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Devotion is radical in the age of Netflix
We didn’t plan it this way, but we concluded our trek through Acts 2 to on Sunday, the Sunday before Independence Day in the United States. We were thinking about my favorite part of the chapter, and one of my favorites in the Bible, v. 42-47. When I was reading it to prepare for my message on Sunday, I got stuck on the third word in. Luke writes, The believers devoted themselves…
Devotion is not really a word that you hear much of these days, I think. I was wondering why that was the case. Sometimes I overstate the point about the U.S. propaganda artists getting us to be devoted to the country, and on the Fourth of July, we definitely feel that indoctrination. But lately, and it just be because Trump is kind of crushing morale around the country (Tweeting wrestling GIFs isn’t exactly great for most of the country’s patriotism), I’m not so convinced that my friends and family are very devoted to the U.S. Try as they might, the architects of civil religion might be failing, I just don’t think people are really into being devoted to much.
And it’s not because those seeking our devotion aren’t trying—politicians and heads of state certainly are, so are advertisers and corporations. Jeff Bezos might just buy your devotion by consuming everything himself. But I think we’re largely independent these days. We’re devoted to ourselves, to our success, to our image. I just made my own Bitmoji. We curate our CVs and résumés. We create online profiles. We are so atomized, so disparate, that we can hardly being devoted to something bigger than we are.
Why were the assembled Jews devoted to the apostles’ teaching? To a cause greater than them? And why do we struggle?
We are spread about and not connected. We have so many options for consumption and entertainment, that we don’t even need to be committed to community—we don’t even need to be devoted to a broadcast schedule. I just watch House of Cards whenever I want. For some groups, that just isn’t the case. So before we lambast ourselves for our inability to be devoted, outside of a legal contract (even like marriage), I think we should learn to be sensitive to the people in the occasion of Pentecost.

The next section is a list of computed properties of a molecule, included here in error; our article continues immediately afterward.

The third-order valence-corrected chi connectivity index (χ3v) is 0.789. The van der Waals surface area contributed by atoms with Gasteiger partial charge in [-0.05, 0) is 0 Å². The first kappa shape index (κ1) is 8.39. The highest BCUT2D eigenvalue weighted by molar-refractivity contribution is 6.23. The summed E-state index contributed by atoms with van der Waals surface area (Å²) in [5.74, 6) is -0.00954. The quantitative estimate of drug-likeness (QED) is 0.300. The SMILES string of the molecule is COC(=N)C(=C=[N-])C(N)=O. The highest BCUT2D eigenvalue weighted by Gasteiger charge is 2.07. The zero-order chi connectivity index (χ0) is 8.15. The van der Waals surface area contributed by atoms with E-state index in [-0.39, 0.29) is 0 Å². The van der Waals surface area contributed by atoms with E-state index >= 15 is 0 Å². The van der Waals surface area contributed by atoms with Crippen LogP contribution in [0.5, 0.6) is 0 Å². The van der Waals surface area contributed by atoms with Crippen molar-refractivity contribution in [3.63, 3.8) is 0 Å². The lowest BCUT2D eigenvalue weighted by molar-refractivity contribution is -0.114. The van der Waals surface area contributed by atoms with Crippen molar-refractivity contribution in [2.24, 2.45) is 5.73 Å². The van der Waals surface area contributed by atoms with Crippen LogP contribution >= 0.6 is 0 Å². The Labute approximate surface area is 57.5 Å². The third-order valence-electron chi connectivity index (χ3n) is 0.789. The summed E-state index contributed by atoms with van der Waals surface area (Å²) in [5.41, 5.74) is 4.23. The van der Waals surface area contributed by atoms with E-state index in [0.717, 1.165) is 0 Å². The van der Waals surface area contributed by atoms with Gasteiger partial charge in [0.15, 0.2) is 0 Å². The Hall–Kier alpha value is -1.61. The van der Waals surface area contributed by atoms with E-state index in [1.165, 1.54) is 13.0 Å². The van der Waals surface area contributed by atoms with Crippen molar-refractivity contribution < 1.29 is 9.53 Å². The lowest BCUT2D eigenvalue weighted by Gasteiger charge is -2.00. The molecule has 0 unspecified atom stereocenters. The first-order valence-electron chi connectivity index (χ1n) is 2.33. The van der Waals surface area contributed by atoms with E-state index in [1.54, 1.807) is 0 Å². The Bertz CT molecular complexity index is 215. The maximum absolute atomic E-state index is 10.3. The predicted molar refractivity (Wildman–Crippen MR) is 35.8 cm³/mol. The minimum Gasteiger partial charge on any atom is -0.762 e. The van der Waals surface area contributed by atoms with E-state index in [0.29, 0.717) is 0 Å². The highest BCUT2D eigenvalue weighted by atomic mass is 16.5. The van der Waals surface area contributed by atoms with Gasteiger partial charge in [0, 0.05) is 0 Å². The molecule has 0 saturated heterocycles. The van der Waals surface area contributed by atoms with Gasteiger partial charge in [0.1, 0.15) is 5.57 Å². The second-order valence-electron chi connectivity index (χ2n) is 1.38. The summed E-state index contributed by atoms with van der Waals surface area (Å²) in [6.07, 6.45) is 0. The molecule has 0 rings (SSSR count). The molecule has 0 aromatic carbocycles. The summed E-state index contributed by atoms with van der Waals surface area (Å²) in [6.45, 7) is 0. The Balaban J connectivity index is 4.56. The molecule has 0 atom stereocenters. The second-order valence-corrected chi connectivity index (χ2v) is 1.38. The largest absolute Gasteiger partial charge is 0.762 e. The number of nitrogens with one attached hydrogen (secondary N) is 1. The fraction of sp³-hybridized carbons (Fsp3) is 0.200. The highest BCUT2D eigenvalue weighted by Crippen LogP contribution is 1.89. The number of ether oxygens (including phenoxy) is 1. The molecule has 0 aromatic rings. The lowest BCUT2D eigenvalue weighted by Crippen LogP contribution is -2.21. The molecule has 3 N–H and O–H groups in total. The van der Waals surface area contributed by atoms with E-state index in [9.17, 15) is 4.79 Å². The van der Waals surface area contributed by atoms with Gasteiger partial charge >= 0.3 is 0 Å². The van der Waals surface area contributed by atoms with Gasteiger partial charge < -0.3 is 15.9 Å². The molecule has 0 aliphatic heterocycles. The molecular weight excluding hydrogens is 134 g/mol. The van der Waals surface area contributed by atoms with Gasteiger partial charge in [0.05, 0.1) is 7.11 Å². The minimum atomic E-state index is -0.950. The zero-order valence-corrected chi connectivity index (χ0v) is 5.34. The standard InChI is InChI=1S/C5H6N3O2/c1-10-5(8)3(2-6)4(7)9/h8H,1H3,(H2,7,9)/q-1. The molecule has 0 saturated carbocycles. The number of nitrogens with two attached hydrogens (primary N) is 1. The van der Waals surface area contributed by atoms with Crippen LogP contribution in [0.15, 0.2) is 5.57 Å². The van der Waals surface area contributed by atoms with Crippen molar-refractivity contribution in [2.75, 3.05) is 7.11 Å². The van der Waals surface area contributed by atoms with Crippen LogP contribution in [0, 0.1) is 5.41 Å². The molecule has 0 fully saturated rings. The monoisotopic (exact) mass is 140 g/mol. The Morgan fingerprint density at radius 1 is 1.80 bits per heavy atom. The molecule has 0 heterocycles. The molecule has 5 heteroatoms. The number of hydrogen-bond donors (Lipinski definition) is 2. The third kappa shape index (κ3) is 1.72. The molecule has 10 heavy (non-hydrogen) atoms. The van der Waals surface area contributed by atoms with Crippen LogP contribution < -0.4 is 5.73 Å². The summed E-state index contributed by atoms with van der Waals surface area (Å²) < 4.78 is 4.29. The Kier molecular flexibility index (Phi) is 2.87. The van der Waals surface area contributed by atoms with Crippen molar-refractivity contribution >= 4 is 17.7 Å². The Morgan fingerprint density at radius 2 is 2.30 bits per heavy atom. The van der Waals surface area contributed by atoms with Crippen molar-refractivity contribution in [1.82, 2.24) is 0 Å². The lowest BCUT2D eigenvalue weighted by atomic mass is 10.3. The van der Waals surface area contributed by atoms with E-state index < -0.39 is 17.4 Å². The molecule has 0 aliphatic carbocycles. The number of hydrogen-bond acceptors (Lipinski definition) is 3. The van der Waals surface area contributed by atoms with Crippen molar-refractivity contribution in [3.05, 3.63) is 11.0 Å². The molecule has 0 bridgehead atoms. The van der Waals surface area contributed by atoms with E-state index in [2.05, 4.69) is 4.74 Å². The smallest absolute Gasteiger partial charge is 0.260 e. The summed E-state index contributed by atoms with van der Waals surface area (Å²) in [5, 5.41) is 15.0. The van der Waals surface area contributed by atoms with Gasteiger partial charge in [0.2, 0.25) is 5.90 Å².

The diaspora put them in a position where they longed for what the church was providing them. This opportunity gave them a chance to be united for the first time in a long time. They were just spread around the region before this and now they had a chance to be together. They thirsted for it.
Do we thirst for it? If not, why not? What takes our desire? It might be good things: our own family, our ability to provide for ourselves; or they might be negative things, like loss of hope, loss of faith, depression/anxiety. I think it’s worth considering more.
But one thing is certain, this little fragile thing we have--faith expressed love--won’t grow without devotion. More than likely, it’ll die. I think we have a ton of it among us, so I think our plant is healthy and growing. Let’s tend our garden some more and see what other fruit we can bear.
One basic way that we express devotion in Circle of Hope is our covenant. It’s an agreement to be devoted to one another and the cause of Jesus, not unlike those early disciples. Just like Jesus is devoted to us, we are devoted to each other.
In our covenant, we commit to loving our Lord, loving our leaders, and loving each other. Just like the early disciples, we are devoted to share our heart, time, money, and our grace. We make agreements to keep us connected.
Being devoted to something bigger than we are is radical, not just because the powers that be are trying to convince us to be devoted to their causes, but rather because we seem to struggle with devotion in general. Being committed to doing and being something bigger than us and moving with God, alone, is countercultural.
I think people are looking for ways to connect and ways to deepen. I think we want to make a difference. And I think that begins with our devotion to each other and to God.